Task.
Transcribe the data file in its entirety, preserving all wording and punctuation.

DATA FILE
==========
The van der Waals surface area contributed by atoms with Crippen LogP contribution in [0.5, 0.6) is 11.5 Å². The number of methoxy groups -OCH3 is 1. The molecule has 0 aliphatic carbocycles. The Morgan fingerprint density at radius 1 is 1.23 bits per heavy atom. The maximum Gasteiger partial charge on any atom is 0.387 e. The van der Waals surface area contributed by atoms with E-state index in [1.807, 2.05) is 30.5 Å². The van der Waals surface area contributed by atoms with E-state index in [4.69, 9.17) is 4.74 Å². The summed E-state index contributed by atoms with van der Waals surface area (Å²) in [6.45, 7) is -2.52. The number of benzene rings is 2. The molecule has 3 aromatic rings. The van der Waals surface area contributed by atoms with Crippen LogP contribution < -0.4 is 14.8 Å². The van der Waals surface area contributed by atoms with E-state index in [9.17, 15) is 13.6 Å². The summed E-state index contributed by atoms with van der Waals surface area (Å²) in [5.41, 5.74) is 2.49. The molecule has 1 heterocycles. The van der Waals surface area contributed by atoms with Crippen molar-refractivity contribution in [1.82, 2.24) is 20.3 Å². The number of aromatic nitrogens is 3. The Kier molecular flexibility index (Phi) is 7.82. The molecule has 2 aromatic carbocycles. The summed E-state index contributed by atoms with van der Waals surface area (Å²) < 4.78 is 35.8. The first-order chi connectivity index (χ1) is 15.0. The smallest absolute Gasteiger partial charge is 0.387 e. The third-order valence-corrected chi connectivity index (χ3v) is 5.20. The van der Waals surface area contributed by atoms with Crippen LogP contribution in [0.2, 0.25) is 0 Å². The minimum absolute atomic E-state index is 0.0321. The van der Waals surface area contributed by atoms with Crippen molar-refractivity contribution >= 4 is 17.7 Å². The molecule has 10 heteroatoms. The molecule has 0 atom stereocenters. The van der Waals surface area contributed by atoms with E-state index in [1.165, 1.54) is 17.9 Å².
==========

The van der Waals surface area contributed by atoms with Crippen LogP contribution in [0.5, 0.6) is 11.5 Å². The number of methoxy groups -OCH3 is 1. The molecule has 0 aliphatic carbocycles. The Morgan fingerprint density at radius 1 is 1.23 bits per heavy atom. The maximum Gasteiger partial charge on any atom is 0.387 e. The van der Waals surface area contributed by atoms with E-state index in [1.807, 2.05) is 30.5 Å². The van der Waals surface area contributed by atoms with E-state index in [4.69, 9.17) is 4.74 Å². The summed E-state index contributed by atoms with van der Waals surface area (Å²) in [6.45, 7) is -2.52. The number of benzene rings is 2. The molecule has 3 aromatic rings. The van der Waals surface area contributed by atoms with Crippen LogP contribution < -0.4 is 14.8 Å². The van der Waals surface area contributed by atoms with E-state index in [9.17, 15) is 13.6 Å². The summed E-state index contributed by atoms with van der Waals surface area (Å²) in [5.41, 5.74) is 2.49. The molecule has 1 heterocycles. The van der Waals surface area contributed by atoms with Crippen molar-refractivity contribution in [1.82, 2.24) is 20.3 Å². The number of aromatic nitrogens is 3. The Kier molecular flexibility index (Phi) is 7.82. The molecule has 2 aromatic carbocycles. The summed E-state index contributed by atoms with van der Waals surface area (Å²) < 4.78 is 35.8. The first-order chi connectivity index (χ1) is 15.0. The smallest absolute Gasteiger partial charge is 0.387 e. The third-order valence-corrected chi connectivity index (χ3v) is 5.20. The van der Waals surface area contributed by atoms with Crippen LogP contribution in [0.2, 0.25) is 0 Å². The minimum absolute atomic E-state index is 0.0321. The van der Waals surface area contributed by atoms with Crippen molar-refractivity contribution >= 4 is 17.7 Å². The molecule has 10 heteroatoms. The molecule has 0 atom stereocenters. The van der Waals surface area contributed by atoms with E-state index in [1.165, 1.54) is 17.9 Å².